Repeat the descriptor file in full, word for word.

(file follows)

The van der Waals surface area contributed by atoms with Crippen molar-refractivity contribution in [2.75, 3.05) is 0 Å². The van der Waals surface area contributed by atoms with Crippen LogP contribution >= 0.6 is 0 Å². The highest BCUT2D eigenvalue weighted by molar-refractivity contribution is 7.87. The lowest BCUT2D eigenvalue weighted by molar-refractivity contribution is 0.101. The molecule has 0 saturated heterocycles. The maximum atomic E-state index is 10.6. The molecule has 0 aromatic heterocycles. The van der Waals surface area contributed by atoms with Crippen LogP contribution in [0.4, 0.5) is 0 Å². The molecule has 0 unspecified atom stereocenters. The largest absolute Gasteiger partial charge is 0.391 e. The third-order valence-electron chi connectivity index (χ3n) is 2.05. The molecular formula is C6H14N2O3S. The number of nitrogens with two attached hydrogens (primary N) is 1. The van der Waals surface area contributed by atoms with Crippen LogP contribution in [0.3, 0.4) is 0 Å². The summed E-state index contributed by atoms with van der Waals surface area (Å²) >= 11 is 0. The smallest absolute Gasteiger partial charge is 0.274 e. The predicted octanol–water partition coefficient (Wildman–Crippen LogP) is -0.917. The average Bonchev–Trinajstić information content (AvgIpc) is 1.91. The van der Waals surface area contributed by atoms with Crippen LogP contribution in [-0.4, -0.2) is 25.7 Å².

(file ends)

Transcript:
The van der Waals surface area contributed by atoms with Crippen molar-refractivity contribution in [2.75, 3.05) is 0 Å². The van der Waals surface area contributed by atoms with Crippen LogP contribution >= 0.6 is 0 Å². The highest BCUT2D eigenvalue weighted by molar-refractivity contribution is 7.87. The lowest BCUT2D eigenvalue weighted by molar-refractivity contribution is 0.101. The molecule has 0 saturated heterocycles. The maximum atomic E-state index is 10.6. The molecule has 0 aromatic heterocycles. The van der Waals surface area contributed by atoms with Crippen LogP contribution in [0.4, 0.5) is 0 Å². The molecule has 0 unspecified atom stereocenters. The largest absolute Gasteiger partial charge is 0.391 e. The third-order valence-electron chi connectivity index (χ3n) is 2.05. The molecular formula is C6H14N2O3S. The number of nitrogens with two attached hydrogens (primary N) is 1. The van der Waals surface area contributed by atoms with Crippen LogP contribution in [0.3, 0.4) is 0 Å². The summed E-state index contributed by atoms with van der Waals surface area (Å²) >= 11 is 0. The smallest absolute Gasteiger partial charge is 0.274 e. The predicted octanol–water partition coefficient (Wildman–Crippen LogP) is -0.917. The average Bonchev–Trinajstić information content (AvgIpc) is 1.91. The van der Waals surface area contributed by atoms with Crippen LogP contribution in [-0.4, -0.2) is 25.7 Å².